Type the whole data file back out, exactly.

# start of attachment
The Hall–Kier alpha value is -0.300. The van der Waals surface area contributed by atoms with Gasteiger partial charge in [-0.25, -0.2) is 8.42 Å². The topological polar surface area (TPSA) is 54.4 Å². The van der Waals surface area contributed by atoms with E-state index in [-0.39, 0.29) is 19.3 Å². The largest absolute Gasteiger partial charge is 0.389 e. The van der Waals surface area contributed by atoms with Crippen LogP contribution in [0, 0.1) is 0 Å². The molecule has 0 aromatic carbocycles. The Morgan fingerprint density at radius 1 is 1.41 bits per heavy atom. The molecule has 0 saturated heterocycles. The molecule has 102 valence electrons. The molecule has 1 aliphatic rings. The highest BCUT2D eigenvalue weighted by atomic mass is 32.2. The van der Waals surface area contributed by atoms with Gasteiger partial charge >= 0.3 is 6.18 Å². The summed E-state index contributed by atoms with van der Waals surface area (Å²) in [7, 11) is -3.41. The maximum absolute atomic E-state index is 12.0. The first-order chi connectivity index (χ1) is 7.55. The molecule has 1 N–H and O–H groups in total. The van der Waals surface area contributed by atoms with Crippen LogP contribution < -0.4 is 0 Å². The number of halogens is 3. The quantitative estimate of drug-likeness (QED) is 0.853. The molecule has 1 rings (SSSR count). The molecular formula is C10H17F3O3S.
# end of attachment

The Hall–Kier alpha value is -0.300. The van der Waals surface area contributed by atoms with Gasteiger partial charge in [-0.25, -0.2) is 8.42 Å². The topological polar surface area (TPSA) is 54.4 Å². The van der Waals surface area contributed by atoms with E-state index in [-0.39, 0.29) is 19.3 Å². The largest absolute Gasteiger partial charge is 0.389 e. The van der Waals surface area contributed by atoms with Crippen LogP contribution in [0, 0.1) is 0 Å². The molecule has 0 aromatic carbocycles. The Morgan fingerprint density at radius 1 is 1.41 bits per heavy atom. The molecule has 0 saturated heterocycles. The molecule has 102 valence electrons. The molecule has 1 aliphatic rings. The highest BCUT2D eigenvalue weighted by atomic mass is 32.2. The van der Waals surface area contributed by atoms with Gasteiger partial charge >= 0.3 is 6.18 Å². The summed E-state index contributed by atoms with van der Waals surface area (Å²) in [7, 11) is -3.41. The maximum absolute atomic E-state index is 12.0. The first-order chi connectivity index (χ1) is 7.55. The molecule has 1 N–H and O–H groups in total. The van der Waals surface area contributed by atoms with Crippen LogP contribution < -0.4 is 0 Å². The number of halogens is 3. The quantitative estimate of drug-likeness (QED) is 0.853. The molecule has 1 rings (SSSR count). The molecular formula is C10H17F3O3S.